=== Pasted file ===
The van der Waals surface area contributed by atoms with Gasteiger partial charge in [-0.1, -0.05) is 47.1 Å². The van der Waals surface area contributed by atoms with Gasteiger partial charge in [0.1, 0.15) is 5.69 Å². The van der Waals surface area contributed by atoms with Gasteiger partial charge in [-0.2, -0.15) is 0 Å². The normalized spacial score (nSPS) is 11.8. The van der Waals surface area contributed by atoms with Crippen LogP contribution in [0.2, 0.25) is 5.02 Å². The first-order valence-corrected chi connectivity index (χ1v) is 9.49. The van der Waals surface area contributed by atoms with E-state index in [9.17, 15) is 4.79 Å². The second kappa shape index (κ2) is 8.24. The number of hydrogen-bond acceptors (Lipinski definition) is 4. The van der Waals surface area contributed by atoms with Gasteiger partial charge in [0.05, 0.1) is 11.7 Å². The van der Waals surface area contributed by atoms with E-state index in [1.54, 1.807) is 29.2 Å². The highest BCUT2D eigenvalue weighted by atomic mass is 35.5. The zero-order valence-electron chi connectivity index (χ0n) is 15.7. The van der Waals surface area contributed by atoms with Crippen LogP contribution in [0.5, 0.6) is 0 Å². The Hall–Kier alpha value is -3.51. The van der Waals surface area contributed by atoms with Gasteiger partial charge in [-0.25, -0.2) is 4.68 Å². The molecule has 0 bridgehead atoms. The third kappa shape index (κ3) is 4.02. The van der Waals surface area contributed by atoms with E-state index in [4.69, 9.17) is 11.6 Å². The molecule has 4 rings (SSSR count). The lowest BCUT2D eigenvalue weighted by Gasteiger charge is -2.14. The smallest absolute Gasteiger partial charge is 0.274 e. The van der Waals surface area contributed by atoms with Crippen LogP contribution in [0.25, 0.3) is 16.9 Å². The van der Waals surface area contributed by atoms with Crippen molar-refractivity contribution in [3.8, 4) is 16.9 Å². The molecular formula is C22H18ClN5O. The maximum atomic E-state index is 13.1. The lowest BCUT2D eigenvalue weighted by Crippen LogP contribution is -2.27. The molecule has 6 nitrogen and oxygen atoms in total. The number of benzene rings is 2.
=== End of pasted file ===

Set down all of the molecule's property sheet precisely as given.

The van der Waals surface area contributed by atoms with Gasteiger partial charge in [-0.1, -0.05) is 47.1 Å². The van der Waals surface area contributed by atoms with Gasteiger partial charge in [0.1, 0.15) is 5.69 Å². The van der Waals surface area contributed by atoms with Gasteiger partial charge in [-0.2, -0.15) is 0 Å². The normalized spacial score (nSPS) is 11.8. The van der Waals surface area contributed by atoms with Crippen LogP contribution in [0.2, 0.25) is 5.02 Å². The first-order valence-corrected chi connectivity index (χ1v) is 9.49. The van der Waals surface area contributed by atoms with E-state index in [9.17, 15) is 4.79 Å². The second kappa shape index (κ2) is 8.24. The number of hydrogen-bond acceptors (Lipinski definition) is 4. The van der Waals surface area contributed by atoms with Gasteiger partial charge in [0.05, 0.1) is 11.7 Å². The van der Waals surface area contributed by atoms with E-state index in [1.54, 1.807) is 29.2 Å². The highest BCUT2D eigenvalue weighted by atomic mass is 35.5. The zero-order valence-electron chi connectivity index (χ0n) is 15.7. The van der Waals surface area contributed by atoms with Crippen LogP contribution in [0.5, 0.6) is 0 Å². The Hall–Kier alpha value is -3.51. The van der Waals surface area contributed by atoms with Gasteiger partial charge in [-0.25, -0.2) is 4.68 Å². The molecule has 0 bridgehead atoms. The third kappa shape index (κ3) is 4.02. The van der Waals surface area contributed by atoms with E-state index in [4.69, 9.17) is 11.6 Å². The molecule has 4 rings (SSSR count). The lowest BCUT2D eigenvalue weighted by Gasteiger charge is -2.14. The smallest absolute Gasteiger partial charge is 0.274 e. The van der Waals surface area contributed by atoms with Crippen LogP contribution in [0.25, 0.3) is 16.9 Å². The van der Waals surface area contributed by atoms with Crippen molar-refractivity contribution in [3.8, 4) is 16.9 Å². The molecular formula is C22H18ClN5O. The maximum atomic E-state index is 13.1. The lowest BCUT2D eigenvalue weighted by Crippen LogP contribution is -2.27. The molecule has 6 nitrogen and oxygen atoms in total. The number of benzene rings is 2.